How does this kind of perfectionism serve the scientific community? Why does the editorial office of the Nature publishing group change the text of professional scientific authors in a way that even they are not sure if the scientific information is still correct? The editorial work of so-called high-end and high-ranking journals has reached a level where their interaction is beyond thoroughness. It is absurd to edit every paragraph, every sentence, and even every word. This does not serve the scientific community. Instead it unnecessarily prolongs the publication process to guarantee the house style of a specific journal. The scientific message does not change with this heavy editing, but an article may look better and therefore may be better sold by the publisher based on the work of scientific authors.

The process (and underlying philosophy) are different with Cureus. In short, we rely on the individual capabilities of our authors, who also retain their copyright. We want to make the publishing process fast and efficient, so while we provide a certain level of support to our authors, we do not intend to alter their scientific message. Instead, we appeal to their own sense of pride and responsibility for adequate language and general accuracy.

In the end it is the scientific community that will evaluate if the article is scientifically sound, informative and correct. If it is not, the article will be met with heavy criticism, both via a low SIQ score and negative comments attached to the article. This system is not only much faster but also unbiased and transparent. We want to keep the focus of scientific publishing on what we feel is most important – the fast, fair and uncomplicated dissemination of interesting findings around the world.

In the Name of Truth and Reconciliation: A Plagiarist’s Mea Culpa

Dr. John Adler, Founder and Editor-in-Chief of Cureus: Speaking as a physician-scholar and an editor-in-chief, damn do I hate plagiarists! The entire idea of plagiarism sucks the life out of something that I believe to be almost sacred. Idealism aside, fraudulent behavior among authors is all too common, and maybe even rampant, within the world of scientific journals. To combat such fraud, Cureus, like most credible journals, has made it a formal policy to aggressively police plagiarism when we encounter it, as stated explicitly in our guidelines for authors’ section:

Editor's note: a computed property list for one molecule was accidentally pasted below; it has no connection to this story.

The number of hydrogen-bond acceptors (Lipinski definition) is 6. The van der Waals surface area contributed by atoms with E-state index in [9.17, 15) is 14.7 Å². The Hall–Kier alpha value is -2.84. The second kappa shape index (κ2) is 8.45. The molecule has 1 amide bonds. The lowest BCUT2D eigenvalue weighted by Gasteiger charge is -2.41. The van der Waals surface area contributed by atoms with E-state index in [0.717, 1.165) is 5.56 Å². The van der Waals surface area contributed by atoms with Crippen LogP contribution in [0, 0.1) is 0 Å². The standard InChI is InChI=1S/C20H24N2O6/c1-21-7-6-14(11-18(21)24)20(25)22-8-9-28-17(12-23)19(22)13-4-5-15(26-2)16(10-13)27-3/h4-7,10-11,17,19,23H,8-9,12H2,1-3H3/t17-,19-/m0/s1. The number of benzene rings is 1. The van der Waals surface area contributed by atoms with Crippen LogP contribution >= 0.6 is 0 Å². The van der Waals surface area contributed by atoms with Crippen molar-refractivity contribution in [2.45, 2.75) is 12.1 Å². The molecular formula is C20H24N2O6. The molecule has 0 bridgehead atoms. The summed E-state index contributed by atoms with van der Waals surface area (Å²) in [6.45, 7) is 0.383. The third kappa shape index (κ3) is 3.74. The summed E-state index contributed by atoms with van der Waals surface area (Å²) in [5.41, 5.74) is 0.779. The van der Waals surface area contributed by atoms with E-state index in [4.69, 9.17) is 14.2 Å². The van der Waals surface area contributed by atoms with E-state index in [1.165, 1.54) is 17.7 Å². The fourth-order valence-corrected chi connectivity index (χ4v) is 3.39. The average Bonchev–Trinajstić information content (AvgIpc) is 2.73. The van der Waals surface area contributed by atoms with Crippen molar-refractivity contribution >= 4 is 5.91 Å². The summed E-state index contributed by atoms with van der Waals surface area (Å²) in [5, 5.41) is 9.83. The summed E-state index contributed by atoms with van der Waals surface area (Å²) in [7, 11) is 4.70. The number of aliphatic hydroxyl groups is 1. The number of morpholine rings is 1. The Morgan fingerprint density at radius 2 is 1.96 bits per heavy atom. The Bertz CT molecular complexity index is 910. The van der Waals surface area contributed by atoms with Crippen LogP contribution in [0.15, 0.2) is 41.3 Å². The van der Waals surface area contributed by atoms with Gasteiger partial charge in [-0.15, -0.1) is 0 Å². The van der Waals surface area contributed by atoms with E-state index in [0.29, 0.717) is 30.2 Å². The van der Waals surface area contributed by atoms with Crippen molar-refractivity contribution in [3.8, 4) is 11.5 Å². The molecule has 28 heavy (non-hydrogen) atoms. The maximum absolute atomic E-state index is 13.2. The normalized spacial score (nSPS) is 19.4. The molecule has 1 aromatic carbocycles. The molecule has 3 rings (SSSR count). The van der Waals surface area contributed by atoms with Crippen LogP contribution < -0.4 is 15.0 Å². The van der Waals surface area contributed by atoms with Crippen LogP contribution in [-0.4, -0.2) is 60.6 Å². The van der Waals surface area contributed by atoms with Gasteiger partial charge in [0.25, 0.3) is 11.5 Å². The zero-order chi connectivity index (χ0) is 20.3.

“Cureus pledges to rigorously enforce all standards, and promptly follow up on any transgressions. In extreme cases, this may call for article retraction and the reporting of individuals to their employer, institution or some appropriate body for further investigation.”

To date, Cureus’ policy appears to have ended the careers (sadly) of some young ambitious physicians; it is the aspiring younger academic who in my experience appears most tempted to cheat, especially given Cureus’ liberal willingness to publish credible science. In response to the cheaters, Cureus’ editorial team has always sought to be ruthlessly punitive, believing it to be the best defense against future plagiarism. Once exposed to the leadership of their medical institution, a plagiarist’s career tends to end in the quiet of the night, which unfortunately does little to communicate the seriousness of such cheating to others.

Therefore, I recently made a decision (for better or worse and somewhat capriciously I might add) to not report a plagiarist to his senior leadership. In the name of “truth and reconciliation” I instead demanded that the attempted-plagiarist explain their underlying motivations so as to serve as a warning to future authors who might be similarly tempted. That is the impetus for the below anonymous blog post. It is my hope and prayer that future potential plagiarists might read this post and come to their senses before very possibly destroying their own medical careers.

My decision for leniency under the current situation was done with great hesitancy. I can rightfully be criticized as undermining our journal’s clear warning to authors. Therefore, I wish for the record to say that as long as I am Editor-in-Chief of Cureus I intend to never ever repeat such leniency towards a fraudulent submission. Any author who might be tempted otherwise, consider yourself to be hereby forewarned.

Anonymous Cureus user: Most residents desire to do research and get published in a journal, for both the academic benefits and to develop one’s resume when applying for future fellowship training. Being such a young ambitious physician, but also having no significant experience in publishing research, I recently made the biggest mistake of my professional life, and this error has haunted me every day since.